It is true that one can specially treat activated carbon to remove a whole host of compounds, ammonia being only one of them. A precision manufactured grade (i.e. expensive grade) of specialty activated carbon will be treated with various acids and salts. Sometimes it may even then be treated again in an oven. These are NOT the grades one will be buying to use in an aquarium. They are too expensive.
The grades of activated carbon used in an aquarium will be those produced from coal in China and India by the hundreds of thousands of tons. This cheap activated carbon is highly variable and unpredictable in its performance. It will NOT remove ammonia.
I had a piece of Mopani which kept putting out tannic acid which colored the water yellow. I had to try three different brands of carbon before I found one which worked and removed the tannic acid. Aquarium carbon performance is not rated anywhere so it is HIGHLY variable.
HMA or “Heavy Metal Axe”
Many discus keepers use a water filtration system called “heavy metal axe” (HMA) to filter water prior to adding to the aquarium. This typically consists of a sediment cartridge followed by two carbon cartridges of different grades, sometimes followed by a cation exchange resin.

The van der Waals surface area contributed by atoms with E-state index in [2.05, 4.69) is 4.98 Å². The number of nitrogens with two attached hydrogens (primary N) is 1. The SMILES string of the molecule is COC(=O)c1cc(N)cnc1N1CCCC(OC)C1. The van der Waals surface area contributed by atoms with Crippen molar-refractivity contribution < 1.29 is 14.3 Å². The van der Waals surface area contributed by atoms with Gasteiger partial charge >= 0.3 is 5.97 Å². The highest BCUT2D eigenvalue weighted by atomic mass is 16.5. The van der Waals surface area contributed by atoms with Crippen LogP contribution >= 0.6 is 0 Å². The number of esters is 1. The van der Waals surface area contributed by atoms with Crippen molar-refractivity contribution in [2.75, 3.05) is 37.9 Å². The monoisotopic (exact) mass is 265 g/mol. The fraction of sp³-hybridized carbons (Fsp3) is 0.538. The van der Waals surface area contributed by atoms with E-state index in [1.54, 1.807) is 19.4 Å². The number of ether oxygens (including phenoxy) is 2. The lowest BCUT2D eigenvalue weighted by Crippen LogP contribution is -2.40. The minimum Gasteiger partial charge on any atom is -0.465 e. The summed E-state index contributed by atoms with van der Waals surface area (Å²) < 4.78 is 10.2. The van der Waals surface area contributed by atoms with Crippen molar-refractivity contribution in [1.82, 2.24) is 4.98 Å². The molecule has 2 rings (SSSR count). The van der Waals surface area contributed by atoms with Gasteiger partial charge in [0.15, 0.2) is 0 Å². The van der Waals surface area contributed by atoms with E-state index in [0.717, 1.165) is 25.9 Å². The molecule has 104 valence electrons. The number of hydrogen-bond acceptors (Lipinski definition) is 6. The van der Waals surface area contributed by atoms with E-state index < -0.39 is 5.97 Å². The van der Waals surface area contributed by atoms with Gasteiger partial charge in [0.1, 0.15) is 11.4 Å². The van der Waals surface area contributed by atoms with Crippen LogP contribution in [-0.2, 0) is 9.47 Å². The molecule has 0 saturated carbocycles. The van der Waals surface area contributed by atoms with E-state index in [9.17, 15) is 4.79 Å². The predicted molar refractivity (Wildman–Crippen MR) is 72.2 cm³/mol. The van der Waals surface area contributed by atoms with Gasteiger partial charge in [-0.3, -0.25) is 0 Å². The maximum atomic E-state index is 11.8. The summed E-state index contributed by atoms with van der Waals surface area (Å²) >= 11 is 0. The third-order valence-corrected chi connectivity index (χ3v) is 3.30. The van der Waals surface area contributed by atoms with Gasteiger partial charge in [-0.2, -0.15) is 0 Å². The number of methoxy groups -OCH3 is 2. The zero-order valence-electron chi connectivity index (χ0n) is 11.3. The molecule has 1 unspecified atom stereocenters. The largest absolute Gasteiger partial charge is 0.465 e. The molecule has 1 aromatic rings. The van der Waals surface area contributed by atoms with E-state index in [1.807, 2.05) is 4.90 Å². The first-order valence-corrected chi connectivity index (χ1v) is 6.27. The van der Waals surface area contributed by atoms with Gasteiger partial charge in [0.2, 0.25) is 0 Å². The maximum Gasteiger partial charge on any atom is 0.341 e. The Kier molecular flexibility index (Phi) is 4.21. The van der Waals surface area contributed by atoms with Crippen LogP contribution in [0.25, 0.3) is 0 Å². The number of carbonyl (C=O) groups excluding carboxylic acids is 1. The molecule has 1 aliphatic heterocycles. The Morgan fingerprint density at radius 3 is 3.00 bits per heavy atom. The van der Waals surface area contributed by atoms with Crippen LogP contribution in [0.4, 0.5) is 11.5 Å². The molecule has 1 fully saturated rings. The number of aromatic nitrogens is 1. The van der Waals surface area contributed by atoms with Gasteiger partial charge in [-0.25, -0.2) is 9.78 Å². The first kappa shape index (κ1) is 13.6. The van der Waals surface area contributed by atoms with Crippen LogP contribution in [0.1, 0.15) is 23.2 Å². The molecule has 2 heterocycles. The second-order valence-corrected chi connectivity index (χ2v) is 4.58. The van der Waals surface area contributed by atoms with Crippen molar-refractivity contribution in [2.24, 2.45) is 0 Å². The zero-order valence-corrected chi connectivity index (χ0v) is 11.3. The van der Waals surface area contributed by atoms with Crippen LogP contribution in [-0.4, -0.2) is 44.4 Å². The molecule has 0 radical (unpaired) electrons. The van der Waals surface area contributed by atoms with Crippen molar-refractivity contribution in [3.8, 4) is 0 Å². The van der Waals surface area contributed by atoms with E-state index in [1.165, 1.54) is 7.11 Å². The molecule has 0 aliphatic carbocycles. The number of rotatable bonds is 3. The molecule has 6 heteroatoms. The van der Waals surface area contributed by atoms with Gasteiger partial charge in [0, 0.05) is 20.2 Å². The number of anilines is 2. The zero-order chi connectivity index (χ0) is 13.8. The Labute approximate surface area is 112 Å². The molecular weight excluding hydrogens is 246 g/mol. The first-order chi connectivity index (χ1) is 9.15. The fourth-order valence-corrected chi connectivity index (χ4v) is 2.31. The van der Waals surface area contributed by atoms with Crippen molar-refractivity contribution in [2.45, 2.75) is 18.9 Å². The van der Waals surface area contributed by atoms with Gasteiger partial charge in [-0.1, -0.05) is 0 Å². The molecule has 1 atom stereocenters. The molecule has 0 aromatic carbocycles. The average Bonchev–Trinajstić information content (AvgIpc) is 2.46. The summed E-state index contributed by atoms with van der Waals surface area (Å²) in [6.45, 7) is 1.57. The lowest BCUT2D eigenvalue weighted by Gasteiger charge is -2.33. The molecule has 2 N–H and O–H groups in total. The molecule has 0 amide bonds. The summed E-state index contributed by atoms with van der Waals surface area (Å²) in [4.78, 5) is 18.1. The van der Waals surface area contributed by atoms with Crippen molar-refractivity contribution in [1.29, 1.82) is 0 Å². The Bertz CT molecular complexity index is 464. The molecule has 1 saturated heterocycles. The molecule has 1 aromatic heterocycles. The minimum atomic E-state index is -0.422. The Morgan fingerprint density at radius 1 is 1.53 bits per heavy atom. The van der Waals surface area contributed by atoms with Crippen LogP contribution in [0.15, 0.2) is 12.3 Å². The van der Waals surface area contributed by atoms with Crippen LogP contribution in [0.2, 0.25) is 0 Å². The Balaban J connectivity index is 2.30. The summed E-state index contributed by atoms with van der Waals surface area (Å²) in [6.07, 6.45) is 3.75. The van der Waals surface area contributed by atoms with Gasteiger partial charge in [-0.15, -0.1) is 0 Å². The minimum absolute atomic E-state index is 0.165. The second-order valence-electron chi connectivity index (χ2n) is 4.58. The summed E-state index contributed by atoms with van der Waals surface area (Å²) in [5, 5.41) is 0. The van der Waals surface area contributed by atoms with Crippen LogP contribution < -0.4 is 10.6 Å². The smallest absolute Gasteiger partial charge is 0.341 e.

HMAs MAY be effective against chloramines when fresh and IF the supplier has used the proper resins and carbon.
But there are some problems:
- There is no way to know when the carbon will wear out with chloramines, could be two months, could be two days.
- The water must flow through the filter VERY slowly in order for even the best grades of carbon to be effective against chloramines.
- A little sodium thiosulfate is much more dependable and is much cheaper
The whole HMA thing with heavy metals is one big scam.
- For one thing there are no heavy metals that need removing from drinking water.
- Secondly the tiny amount of heavy metals present (largely iron and manganese) are in ionic form and activated carbon removes NOTHING that is ionic.
But discus keepers around the world swear by HMAs and will continue to use them, making large profits for some enterprising marketers. Such is the nature of the beast.
Carbon can Cause Hole-in-the-head Syndrome
Note that certain activated carbons can cause hole-in-the-head syndrome in saltwater fish. The work which established this was very conclusive and can’t be challenged (“Effects of Full-stream Carbon Filtration on the Development of Head and Lateral Line Erosion Syndrome (HLLES) in Ocean Surgeon”, studies done by the Toledo Zoo and Jay Hemdal, 2020 and “The Role of Activated Lignite Carbon in the Development of Head and Lateral Line Erosion in the Ocean Surgeon”, Hemdal et al). Whether this holds for freshwater is unknown. Since carbon is of little use in the aquarium it really isn’t a concern.